Photograph, closeup, of abstract art, twisted forms show streaks of yellow, black, and red ink

My life is not your life is not our lives.

We were taken to look at art in Christchurch. Maybe, the accurate way to put it is: we walked through Christchurch, there was art in our path. There was one massive piece that twisted and turned into itself at some points, exploded out at others. I walked into it, feeling surrounded by some expressionism I couldn’t yet grasp.

I’m sure Christchurch bears an entirely different connotation to you now. The place your daughter could have died.

“You may have dodged a bullet,” you messaged me.

Fifty people did not.

Christchurch decided on its own, distinct future. After one deadly, horrible mass shooting, they changed. Gun reform laws put in place. People reckoning with some part of their collective troubles. There’s more to be dealt with there, but it’s a reckoning regardless.

I could die here, home. When twenty children were murdered in their classrooms and we did nothing. When forty-nine were killed in a nightclub and we did nothing. When fifty-eight were gunned down in Vegas and we did nothing.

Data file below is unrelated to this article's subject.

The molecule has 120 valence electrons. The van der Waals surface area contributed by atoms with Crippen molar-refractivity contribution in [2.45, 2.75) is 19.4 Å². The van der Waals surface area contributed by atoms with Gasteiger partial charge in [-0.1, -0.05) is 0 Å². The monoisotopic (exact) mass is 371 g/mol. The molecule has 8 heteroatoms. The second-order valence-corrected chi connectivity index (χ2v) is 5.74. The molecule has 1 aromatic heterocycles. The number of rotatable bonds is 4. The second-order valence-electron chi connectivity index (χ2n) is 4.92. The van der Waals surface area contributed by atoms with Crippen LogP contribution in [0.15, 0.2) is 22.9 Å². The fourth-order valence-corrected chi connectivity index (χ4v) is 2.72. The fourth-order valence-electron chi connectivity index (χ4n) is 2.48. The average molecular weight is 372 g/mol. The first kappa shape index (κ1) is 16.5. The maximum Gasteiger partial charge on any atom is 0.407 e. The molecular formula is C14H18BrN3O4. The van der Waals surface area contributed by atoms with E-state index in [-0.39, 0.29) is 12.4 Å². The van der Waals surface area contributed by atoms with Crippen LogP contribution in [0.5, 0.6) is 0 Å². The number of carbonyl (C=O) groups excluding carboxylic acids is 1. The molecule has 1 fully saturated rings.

All this nothingness, you’d think home was black matter, inexplicably anchored to Earth.

When the shooters in Christchurch killed fifty people in 2019, Māori members of the Black Power movement in New Zealand performed the haka at the memorial site.

Photograph of a person, taken from behind, looking out at the mountains from a meadow

The Black Panther Party in the U.S. was persecuted and erased with the murder of Huey Newton in 1989. There are no more soldiers against white supremacy left to memorialize those we’ve lost on our own soil. Standing in solidarity in the most literal sense, I am left bereft in the ugly face of my own country.

So are you.

Photograph of a line of people following a path through a meadow of tall grass and wildflowers; mountains in the distance

I don’t know what else to tell you about, except maybe the leaving.

We marched like ants through the hills, through the buildings, through the airports. Moving through one space drastically different than the next in a matter of hours.

I was warped through time hole after time hole–through blackened caves, through mundane morning conversations, through half-packed bars riddled with British card games. I smiled at all of it; travel didn’t corrupt my sense of humor, maybe shifted my sense of self. I am young, after all.

My journey didn’t end when my feet stepped off that thirty-hour flight back to New York. It didn’t end when all of us hugged goodbye and packed ourselves in groups of four into cabs, when, one by one, we slipped away at a red light closest to our cross streets.

My journey ended when I trekked up the six flights of stairs to my apartment door, key to lock, threshold agape and raw, and you weren’t there. My home hasn’t been yours for a while now.

I left you four years ago. I wanted to make you proud.


Photograph of a wide, flat expanse of lava rocks under a blue sky with cumulus clouds; in the distance but at the center of the frame stands a person